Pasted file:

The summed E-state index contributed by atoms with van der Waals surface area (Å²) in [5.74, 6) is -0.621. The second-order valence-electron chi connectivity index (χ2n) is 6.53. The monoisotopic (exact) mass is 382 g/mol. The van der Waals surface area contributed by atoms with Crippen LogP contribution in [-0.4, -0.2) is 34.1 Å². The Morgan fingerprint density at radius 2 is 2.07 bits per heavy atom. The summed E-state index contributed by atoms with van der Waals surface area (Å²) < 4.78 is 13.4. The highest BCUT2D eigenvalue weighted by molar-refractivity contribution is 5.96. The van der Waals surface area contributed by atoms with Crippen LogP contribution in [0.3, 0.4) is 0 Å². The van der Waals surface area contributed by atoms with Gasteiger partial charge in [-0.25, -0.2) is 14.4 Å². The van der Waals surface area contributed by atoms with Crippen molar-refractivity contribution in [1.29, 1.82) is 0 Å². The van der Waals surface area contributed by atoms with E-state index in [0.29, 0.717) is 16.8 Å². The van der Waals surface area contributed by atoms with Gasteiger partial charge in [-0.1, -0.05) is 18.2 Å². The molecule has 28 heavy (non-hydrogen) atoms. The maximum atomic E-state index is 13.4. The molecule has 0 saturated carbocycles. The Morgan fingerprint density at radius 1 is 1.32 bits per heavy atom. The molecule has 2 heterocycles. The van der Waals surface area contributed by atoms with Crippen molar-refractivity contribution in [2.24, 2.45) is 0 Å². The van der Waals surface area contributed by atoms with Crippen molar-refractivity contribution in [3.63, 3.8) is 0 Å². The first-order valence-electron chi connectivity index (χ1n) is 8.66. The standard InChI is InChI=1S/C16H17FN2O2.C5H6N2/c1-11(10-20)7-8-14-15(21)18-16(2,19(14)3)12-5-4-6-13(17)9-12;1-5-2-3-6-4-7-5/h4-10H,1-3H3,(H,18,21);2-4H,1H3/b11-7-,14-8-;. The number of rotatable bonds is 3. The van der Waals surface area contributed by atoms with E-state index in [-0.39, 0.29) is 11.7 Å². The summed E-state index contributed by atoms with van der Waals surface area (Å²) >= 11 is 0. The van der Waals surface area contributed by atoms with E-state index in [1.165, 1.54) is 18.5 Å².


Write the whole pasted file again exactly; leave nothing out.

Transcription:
The summed E-state index contributed by atoms with van der Waals surface area (Å²) in [5.74, 6) is -0.621. The second-order valence-electron chi connectivity index (χ2n) is 6.53. The monoisotopic (exact) mass is 382 g/mol. The van der Waals surface area contributed by atoms with Crippen LogP contribution in [-0.4, -0.2) is 34.1 Å². The Morgan fingerprint density at radius 2 is 2.07 bits per heavy atom. The summed E-state index contributed by atoms with van der Waals surface area (Å²) < 4.78 is 13.4. The highest BCUT2D eigenvalue weighted by molar-refractivity contribution is 5.96. The van der Waals surface area contributed by atoms with Crippen LogP contribution in [0.3, 0.4) is 0 Å². The van der Waals surface area contributed by atoms with Gasteiger partial charge in [-0.25, -0.2) is 14.4 Å². The van der Waals surface area contributed by atoms with Crippen molar-refractivity contribution in [1.29, 1.82) is 0 Å². The van der Waals surface area contributed by atoms with E-state index in [0.29, 0.717) is 16.8 Å². The van der Waals surface area contributed by atoms with Gasteiger partial charge in [-0.1, -0.05) is 18.2 Å². The molecule has 28 heavy (non-hydrogen) atoms. The maximum atomic E-state index is 13.4. The molecule has 0 saturated carbocycles. The Morgan fingerprint density at radius 1 is 1.32 bits per heavy atom. The molecule has 2 heterocycles. The van der Waals surface area contributed by atoms with Crippen molar-refractivity contribution in [2.24, 2.45) is 0 Å². The van der Waals surface area contributed by atoms with Crippen molar-refractivity contribution in [3.63, 3.8) is 0 Å². The first-order valence-electron chi connectivity index (χ1n) is 8.66. The standard InChI is InChI=1S/C16H17FN2O2.C5H6N2/c1-11(10-20)7-8-14-15(21)18-16(2,19(14)3)12-5-4-6-13(17)9-12;1-5-2-3-6-4-7-5/h4-10H,1-3H3,(H,18,21);2-4H,1H3/b11-7-,14-8-;. The number of rotatable bonds is 3. The van der Waals surface area contributed by atoms with E-state index in [-0.39, 0.29) is 11.7 Å². The summed E-state index contributed by atoms with van der Waals surface area (Å²) >= 11 is 0. The van der Waals surface area contributed by atoms with E-state index in [1.165, 1.54) is 18.5 Å².